You can also plant the bottoms of store bought onions. If you get enough of the bottom, the onion will take root and give you an onion next season.

Onions tell you when they are ready to harvest, when half of their tops fall over. What can be easier than that? Like garlic, they should be lifted rather than pulled from the ground and leave them in shade for about a week to harden. I use a trowel to dig under the bulb and pop them out. You don’t want to nick them or they will not store well. If you do, keep them in the fridge and use them first.

So, how do you choose which onions to plant? The best bet is to talk to your local nursery to see which grow the best in your area for the ones that thrive in your climate.

Bulbing Onions

There are 3 types of bulbing onions: short day, intermediate day, and long day onions. Intermediate and long day varieties have been around for a long time. Short day onions are relatively newcomers. Onions are sensitive to daylight hours. They start forming bulbs when daylight hours hit a minimum. For long day onions, it is 15 hours. For intermediate, it is 12-13 hours. Short day onions are 9 to 10 hours.

I would have thought long day onions would be for further south, but this is wrong. The north gets the really long summer days (think of Alaska in June with no darkness). Long day onions should be planted in states north of the Oklahoma/Kansas border (approximately 36 degrees latitude). Long day onions are planted in states in the northern part of the US. Intermediate in the middle and short in the South. Short day onions are planted in the fall and form bulbs in the spring. Intermediate and long day onions are typically planted in the spring as sets, not seeds. Seeds require sprouting indoors and transplanting. So, if you want a sweet onion and live in the Midwest, Vidalias are not the best bet since it is a short day type. A better choice is a Walla Walla or a Sweet Spanish.

The other thing to keep in mind is that, like wine, onions pick up the terroir they are grown in. You can grow the exact same onion as you buy in the store or at a farmers market but have a different taste because of the differences in your soil.

There are many fun onions to grow besides the round ones. There are the flat disk like Borrettana Cipollini or the Red Baron onion that is a red scallion type onion. Of course, there is the onion made famous in French cooking, the shallot-French, Gray or Sante are well known varieties. Then, there are onions for keeping over the winter like Rossa Di Milano, Early Yellow Globe, Sweet Sandwich, and Granex Yellow.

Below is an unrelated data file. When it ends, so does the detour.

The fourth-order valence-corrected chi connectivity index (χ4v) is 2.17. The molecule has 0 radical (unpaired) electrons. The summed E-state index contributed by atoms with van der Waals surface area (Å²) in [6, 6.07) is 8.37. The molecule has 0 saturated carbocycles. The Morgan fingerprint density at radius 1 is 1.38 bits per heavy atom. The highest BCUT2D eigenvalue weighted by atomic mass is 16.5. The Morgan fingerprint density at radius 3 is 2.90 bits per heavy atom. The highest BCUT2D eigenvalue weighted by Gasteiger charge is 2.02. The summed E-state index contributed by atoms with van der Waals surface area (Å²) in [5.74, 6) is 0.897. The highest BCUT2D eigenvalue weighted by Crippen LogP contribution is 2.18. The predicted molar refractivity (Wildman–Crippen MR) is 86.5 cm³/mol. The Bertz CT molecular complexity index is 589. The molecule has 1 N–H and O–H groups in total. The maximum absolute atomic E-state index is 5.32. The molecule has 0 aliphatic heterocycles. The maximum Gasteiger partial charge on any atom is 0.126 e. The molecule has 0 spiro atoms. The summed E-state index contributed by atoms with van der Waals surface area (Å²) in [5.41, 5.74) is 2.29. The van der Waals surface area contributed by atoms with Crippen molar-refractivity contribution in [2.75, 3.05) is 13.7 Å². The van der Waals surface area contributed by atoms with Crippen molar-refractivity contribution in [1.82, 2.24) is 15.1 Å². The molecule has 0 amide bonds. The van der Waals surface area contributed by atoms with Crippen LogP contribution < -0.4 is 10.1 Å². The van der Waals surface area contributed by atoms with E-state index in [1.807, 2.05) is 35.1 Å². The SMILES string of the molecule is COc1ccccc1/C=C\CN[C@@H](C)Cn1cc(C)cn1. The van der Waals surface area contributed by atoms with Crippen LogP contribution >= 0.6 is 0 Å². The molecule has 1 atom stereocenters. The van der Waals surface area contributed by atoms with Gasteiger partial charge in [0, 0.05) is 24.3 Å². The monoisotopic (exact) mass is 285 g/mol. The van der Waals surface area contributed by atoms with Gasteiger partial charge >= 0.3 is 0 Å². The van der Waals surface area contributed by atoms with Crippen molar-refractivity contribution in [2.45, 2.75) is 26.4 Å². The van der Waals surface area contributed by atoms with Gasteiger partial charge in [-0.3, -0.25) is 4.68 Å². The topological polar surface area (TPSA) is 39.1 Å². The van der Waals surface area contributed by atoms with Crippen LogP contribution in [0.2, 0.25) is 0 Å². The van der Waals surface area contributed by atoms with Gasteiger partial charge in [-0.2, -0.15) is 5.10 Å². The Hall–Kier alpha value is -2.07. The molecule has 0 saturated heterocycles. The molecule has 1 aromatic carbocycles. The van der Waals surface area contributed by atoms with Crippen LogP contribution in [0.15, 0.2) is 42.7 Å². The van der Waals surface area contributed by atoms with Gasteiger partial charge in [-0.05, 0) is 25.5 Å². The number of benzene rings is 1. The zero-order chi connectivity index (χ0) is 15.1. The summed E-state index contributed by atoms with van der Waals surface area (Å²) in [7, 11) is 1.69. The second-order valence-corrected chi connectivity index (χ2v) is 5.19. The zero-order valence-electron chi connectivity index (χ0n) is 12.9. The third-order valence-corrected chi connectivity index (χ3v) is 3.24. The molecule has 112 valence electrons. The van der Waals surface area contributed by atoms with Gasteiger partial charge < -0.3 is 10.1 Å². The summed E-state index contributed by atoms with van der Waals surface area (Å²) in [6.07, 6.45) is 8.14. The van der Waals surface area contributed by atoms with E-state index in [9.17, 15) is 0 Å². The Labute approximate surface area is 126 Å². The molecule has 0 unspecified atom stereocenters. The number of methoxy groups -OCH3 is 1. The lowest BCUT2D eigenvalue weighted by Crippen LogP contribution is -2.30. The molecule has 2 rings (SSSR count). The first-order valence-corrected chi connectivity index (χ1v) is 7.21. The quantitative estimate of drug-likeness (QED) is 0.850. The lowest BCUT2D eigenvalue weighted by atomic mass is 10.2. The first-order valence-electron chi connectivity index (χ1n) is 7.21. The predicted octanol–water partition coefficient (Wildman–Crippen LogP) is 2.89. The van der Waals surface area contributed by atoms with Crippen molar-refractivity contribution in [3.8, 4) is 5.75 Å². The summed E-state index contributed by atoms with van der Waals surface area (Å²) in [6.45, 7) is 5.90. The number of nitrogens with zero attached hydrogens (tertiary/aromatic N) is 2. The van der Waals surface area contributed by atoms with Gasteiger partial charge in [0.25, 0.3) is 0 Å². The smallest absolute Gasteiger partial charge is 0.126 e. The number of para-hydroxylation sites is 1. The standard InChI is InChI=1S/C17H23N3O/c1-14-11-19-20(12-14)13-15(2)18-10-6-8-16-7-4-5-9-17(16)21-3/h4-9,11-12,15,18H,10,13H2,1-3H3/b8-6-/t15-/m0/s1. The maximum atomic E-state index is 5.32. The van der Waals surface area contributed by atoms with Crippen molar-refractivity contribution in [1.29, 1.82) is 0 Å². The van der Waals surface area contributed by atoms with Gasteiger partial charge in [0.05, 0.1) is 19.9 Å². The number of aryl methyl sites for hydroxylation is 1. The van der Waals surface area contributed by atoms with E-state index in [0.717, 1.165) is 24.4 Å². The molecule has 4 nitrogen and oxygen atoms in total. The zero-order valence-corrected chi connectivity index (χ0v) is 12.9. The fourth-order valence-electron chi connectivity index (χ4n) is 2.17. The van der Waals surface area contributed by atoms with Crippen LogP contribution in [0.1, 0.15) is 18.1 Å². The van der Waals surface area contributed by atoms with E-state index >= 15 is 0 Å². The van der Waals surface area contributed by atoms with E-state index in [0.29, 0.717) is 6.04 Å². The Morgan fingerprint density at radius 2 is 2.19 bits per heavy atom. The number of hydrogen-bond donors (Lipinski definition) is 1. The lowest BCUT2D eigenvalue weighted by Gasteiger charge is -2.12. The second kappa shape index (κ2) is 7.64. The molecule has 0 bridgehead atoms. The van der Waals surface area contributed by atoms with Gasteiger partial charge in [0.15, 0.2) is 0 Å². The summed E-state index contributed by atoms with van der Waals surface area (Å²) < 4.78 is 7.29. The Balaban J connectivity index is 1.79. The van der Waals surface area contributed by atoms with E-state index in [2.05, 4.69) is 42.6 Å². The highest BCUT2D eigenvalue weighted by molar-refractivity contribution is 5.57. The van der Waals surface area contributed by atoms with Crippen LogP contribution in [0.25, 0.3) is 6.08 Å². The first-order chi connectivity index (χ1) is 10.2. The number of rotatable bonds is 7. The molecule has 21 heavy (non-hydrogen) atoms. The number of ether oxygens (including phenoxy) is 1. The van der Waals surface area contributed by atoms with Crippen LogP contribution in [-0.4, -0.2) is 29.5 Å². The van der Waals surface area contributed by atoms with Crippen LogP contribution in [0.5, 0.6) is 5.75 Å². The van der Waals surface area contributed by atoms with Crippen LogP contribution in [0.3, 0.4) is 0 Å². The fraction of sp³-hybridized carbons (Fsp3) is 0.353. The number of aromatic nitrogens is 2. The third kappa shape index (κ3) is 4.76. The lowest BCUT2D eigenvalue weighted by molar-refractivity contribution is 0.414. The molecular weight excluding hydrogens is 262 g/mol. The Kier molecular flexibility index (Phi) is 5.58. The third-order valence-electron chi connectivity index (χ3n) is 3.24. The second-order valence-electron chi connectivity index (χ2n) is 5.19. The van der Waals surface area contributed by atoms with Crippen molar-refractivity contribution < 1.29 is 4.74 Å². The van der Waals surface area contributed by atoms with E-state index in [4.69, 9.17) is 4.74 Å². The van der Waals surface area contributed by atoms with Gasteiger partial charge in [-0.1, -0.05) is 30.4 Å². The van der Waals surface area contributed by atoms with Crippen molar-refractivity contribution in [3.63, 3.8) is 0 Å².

Onions will also keep over another year. When onions I planted last spring did not get to decent size, I left them over the winter. They gave nice bulbs in the summer.

Another type of onion is the Egyptian walking onion. It is a perennial that you can pull year round. They do not form bulbs. They are about the size of a large scallion or leek, getting an inch or two wide and 3” long bulb. They also grow great in a pot. When they get their bulblets, they remind me of Medusa. Really cool.  You just snap off the bulblets and plant them for more onions next year.  They also multiply underground year after year. They are one of my must haves in the garden since they can be harvested year round. Their bulb is great as a cooking onion and their greens as a chive.

Onions are a great addition to the garden. They are perennials, easy to grow and have little to no pest problems. I really like the perennial type onions, the Egyptian walking onions and multiplier onions like potato onions. The Egyptian you can just leave in place and harvest from year round. The multiplier potato onion has a very long shelf life indoors for a storage onion. When you harvest it, just leave behind the smaller onions and they will multiply again for next year’s harvest.

For more tips on organic gardening in small spaces and containers, see Melodie's blog.

Photos: top, Egyptian walking onion; middle, bulbing onion.

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I wrote “In praise of West Indian Gherkins” on my blog on September 23, 2014.

After a few years of growing many varieties of pickling cucumbers and getting too many pests and diseases, we went outside the box in 2013 and tried some West Indian Gherkin seed from Monticello, where they used to be grown by Thomas Jefferson (and some of the enslaved people, no doubt). These are not closely related to actual cucumbers, but are used similarly. (They are not the same as Mexican Sour Gherkins, either.) I saw them growing in the Monticello garden when I was there for the Heritage Harvest Festival in September 2012, and they are certainly robust and productive in hot humid weather. This seems like a great crop for disease-prone gardens – no trouble with cucumber leaves turning yellow!